It is only when contributed materials become part of a Standard that LIXI requires that the IP in any part of the contributed materials that is incorporated into the Standard is assigned to LIXI. Having developed a Standard, it is essential that LIXI own the IP in the Standard so that it is able to provide Licensees with a secure right to use it. A Standard consists of contributions by all of the working group participants as well as work done by LIXI's staff to document and creates the Business Requirements, Schema, Implementation Guidebook and any other documentation and material that comprise the Standard. It is in the interests of users of Standards that they know LIXI is the sole source of standard IP, as this provides increased certainty that a Standard Licensee will not face a claim by a contributor that the use of a Standard in some way infringes the contributor's IP. It is also in LIXI's interests that it remain the only source from which users can license the Standards.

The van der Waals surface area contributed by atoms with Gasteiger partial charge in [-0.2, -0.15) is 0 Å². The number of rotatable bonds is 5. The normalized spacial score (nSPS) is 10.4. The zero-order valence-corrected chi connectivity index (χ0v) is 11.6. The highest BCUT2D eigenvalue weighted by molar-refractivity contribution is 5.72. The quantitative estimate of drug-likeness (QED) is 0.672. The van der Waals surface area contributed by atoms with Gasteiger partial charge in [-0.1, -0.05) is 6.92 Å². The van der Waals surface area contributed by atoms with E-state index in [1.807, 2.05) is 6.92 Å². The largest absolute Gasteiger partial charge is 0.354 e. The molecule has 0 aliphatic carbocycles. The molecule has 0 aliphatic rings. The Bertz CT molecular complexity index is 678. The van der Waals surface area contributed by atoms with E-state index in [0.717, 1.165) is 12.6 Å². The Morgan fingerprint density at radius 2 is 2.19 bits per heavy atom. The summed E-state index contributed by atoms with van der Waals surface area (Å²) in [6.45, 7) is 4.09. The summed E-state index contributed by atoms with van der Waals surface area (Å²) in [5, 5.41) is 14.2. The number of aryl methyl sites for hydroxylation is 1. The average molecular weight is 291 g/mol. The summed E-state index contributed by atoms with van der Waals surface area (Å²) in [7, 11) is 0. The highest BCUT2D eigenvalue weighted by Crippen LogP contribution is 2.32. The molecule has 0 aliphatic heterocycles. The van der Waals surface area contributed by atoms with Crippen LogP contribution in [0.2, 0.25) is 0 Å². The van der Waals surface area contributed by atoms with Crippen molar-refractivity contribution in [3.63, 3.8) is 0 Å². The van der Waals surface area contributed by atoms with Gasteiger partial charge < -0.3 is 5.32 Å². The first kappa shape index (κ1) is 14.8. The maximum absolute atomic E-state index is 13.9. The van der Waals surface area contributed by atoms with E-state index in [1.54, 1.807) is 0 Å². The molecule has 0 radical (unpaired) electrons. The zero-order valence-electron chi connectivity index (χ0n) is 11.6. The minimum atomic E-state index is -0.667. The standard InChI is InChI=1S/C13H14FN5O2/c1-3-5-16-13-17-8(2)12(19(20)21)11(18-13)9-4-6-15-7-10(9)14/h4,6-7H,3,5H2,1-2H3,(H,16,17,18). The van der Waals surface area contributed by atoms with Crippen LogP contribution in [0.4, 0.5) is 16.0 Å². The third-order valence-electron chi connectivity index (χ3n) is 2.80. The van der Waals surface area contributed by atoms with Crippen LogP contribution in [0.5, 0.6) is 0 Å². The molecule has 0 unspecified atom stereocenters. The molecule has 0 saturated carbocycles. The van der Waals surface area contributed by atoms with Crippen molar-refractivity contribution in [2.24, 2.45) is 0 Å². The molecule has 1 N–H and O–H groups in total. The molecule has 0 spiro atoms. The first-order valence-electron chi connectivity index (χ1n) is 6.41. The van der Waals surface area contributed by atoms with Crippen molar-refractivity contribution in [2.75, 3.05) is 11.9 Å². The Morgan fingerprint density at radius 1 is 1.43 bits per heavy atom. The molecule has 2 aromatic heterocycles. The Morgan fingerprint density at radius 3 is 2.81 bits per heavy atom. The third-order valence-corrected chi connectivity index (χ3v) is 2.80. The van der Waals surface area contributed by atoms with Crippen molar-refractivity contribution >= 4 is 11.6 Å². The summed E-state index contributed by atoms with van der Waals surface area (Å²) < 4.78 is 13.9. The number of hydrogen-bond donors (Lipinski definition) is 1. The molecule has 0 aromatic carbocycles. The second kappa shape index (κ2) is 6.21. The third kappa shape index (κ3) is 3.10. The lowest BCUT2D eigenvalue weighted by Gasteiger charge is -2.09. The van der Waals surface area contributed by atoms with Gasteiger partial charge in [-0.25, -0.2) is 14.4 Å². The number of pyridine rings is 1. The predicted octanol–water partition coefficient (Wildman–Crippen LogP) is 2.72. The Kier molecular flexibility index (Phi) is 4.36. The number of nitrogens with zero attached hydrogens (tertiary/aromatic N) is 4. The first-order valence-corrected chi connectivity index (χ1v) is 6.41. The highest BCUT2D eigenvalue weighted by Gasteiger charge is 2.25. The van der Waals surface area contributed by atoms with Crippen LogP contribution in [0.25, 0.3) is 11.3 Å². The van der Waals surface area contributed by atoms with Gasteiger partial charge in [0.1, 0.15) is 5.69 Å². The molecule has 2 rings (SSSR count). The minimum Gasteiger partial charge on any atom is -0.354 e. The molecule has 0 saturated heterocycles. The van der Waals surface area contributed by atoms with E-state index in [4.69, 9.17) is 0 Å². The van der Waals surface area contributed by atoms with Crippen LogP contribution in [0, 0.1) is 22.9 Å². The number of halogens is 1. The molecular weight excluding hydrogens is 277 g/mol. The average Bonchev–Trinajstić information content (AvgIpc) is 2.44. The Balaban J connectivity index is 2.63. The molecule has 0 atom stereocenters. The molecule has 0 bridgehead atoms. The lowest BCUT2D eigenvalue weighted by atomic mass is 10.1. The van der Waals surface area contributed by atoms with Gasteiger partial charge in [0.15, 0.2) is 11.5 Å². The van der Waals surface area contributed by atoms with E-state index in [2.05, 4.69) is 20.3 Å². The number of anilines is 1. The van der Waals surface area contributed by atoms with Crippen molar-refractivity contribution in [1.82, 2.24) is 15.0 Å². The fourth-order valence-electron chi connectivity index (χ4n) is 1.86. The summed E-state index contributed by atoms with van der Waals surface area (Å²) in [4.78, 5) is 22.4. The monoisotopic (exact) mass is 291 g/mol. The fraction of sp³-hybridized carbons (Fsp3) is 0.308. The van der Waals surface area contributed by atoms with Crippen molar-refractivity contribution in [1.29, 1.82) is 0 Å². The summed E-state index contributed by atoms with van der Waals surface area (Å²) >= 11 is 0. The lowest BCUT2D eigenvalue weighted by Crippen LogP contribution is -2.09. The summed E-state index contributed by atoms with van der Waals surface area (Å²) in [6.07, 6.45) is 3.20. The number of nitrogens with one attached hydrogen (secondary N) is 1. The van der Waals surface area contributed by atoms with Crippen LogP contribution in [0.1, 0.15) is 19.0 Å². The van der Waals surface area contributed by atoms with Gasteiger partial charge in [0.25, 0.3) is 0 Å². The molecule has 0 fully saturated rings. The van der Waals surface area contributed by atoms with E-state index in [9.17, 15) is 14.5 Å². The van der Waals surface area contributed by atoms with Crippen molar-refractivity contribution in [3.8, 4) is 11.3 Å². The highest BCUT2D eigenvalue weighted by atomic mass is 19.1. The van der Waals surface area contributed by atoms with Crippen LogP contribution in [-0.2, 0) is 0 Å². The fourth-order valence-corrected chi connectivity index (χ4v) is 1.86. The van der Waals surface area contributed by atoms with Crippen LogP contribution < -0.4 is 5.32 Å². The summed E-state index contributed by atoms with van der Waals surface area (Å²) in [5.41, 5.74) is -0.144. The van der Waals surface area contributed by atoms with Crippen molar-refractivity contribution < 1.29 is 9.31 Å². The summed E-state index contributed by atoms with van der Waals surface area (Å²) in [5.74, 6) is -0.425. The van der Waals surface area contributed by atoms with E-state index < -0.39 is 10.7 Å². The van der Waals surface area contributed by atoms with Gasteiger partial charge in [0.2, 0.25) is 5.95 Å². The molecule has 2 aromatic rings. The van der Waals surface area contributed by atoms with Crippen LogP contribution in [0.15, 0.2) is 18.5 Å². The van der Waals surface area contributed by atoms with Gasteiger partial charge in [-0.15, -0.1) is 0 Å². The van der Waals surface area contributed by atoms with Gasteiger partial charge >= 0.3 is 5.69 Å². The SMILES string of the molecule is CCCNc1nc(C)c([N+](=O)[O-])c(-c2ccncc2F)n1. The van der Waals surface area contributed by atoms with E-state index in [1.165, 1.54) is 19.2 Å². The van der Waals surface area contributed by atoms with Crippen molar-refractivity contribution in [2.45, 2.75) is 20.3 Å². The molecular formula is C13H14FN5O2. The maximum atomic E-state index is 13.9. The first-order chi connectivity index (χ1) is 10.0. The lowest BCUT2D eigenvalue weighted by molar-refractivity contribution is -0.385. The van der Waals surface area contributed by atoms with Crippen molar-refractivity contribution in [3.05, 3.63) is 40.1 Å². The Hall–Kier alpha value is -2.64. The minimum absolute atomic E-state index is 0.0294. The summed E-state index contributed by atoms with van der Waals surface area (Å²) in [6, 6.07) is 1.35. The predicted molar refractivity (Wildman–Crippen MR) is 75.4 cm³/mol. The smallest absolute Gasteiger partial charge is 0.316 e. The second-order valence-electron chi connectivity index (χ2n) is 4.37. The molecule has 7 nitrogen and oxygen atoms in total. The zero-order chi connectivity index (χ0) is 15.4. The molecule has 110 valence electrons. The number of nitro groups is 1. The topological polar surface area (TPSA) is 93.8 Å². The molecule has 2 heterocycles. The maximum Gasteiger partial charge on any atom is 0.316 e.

Contributors who have concerns about the assignment of their IP to LIXI when it is incorporated into a Standard should bear the following in mind. First, it is always a contributor's choice as to what materials they contribute. If you consider that IP gives you a core competitive advantage that you do not want made available to LIXI Licensees, do not contribute it. Second, contributors generally seek to have their IP incorporated in a Standard for a reason – so that the Standard aligns more closely with their way of doing business. It is in fact to their business benefit that a standard look more like their own way of doing business.
Finally, a contributor is given an opportunity to notify LIXI if any IP it is not willing to surrender is included in a Standard. This provides a final safeguard for contributors who do not want to assign their IP in a Standard to LIXI. LIXI's response in such a situation would likely be to modify the Standard so that it no longer incorporated the contributor's IP, because the principle that LIXI own the IP in the Standards is absolutely critical to LIXI's Licensing model.